The usage of load-bearing components (such as the floor, roof or walls) for storing thermal energy can guarantee a constant and cozy living comfort.
Through TCA, peaks of outdoor temperature can easily be counterbalanced.
An important property of TCA is that it is not only used for heating, but also for cooling. The possiblity of cooiling has already proven to be valuable and, in many cases, necessary contribution for ensuring high thermal comofort throughout the year, even for residential buildings. In light of the current climate change, the importance of this topic will increase significantly in the near future.
Renewable energy, such as that created by the use of wind (windmills) or sun (photovoltaics) in the form of electricity or from thermal solar energy systems in the form of energy supplied from heat are not available at all times, but at irregular time interval that are difficult to accurately predict.
The energy revolution, i.e. the switch to the sole use of renewable energy, is closely linked to the question of the effective storage of energy for this reason.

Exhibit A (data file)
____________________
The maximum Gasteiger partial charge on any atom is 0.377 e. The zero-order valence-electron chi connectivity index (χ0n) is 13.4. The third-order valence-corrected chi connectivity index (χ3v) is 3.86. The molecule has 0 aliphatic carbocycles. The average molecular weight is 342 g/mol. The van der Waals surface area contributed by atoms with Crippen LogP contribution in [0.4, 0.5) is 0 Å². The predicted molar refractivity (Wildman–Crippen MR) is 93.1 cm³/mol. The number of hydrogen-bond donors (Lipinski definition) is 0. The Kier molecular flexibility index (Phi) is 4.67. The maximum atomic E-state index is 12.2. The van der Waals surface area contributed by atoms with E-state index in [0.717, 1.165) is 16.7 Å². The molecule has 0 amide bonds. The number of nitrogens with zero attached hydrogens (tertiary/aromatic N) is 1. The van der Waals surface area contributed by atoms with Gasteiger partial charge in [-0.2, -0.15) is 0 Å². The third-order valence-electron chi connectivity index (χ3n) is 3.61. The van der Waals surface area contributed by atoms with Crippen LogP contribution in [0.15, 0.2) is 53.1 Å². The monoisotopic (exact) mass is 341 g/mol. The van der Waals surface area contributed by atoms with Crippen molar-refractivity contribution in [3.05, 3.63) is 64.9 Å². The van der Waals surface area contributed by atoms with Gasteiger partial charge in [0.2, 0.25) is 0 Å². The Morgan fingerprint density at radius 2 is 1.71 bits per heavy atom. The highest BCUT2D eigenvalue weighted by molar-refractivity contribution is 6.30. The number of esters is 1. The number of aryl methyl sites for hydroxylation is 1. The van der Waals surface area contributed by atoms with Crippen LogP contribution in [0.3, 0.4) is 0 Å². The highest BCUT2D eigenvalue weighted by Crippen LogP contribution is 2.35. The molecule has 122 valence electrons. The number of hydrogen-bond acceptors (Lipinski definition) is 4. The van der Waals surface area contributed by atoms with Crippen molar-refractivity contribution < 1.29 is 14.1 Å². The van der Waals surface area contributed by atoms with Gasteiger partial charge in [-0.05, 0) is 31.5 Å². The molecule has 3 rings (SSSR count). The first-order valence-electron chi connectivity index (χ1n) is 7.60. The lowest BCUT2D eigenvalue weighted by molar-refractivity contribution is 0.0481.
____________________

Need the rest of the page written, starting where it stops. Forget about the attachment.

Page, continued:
With a sufficiently high number of buildings with thermally-activated components, the adoption of peak currents from renewable energy help to smooth out supply peaks and, concersely, to minimise the need for electricity at the time when supply is low.
The uniform surface temperatures in a room heated or cooled by TCA ensures very good thermal comfort. Due to the absence of convective excahnge with large-scale heater, the distribution of dust and harmful substances is prevented. This means that the health value of room conditioned with TCA is to be classifed much higher than that of a conventionally heated room.
Thermal component activation (TCA) denotes systems for heating and cooling rooms or entire buildings whose distinctive feature is that the heating and cooling registers are set in concrete or wood components while the building is beeing constructed. Due to the typically very high effective exchanger surface, heating and cooling systems are classified as "surface heating".
Since the heat output of a radiotor is nearly proportional to the radiators surface when the temperature of heating medium is kept uniform, with surface heating, the necessary heat output can be achieved with temperatures of heating medium which are only slightly above the set temperature of the room to be heated.
This information is partly taken from the planning guide "Thermal Component Activation" written by Felix Friembichler, Simon Handler, Klaus Kreč and Harald Kuster.
For a more detailed information about TCA, you can download the full guide here: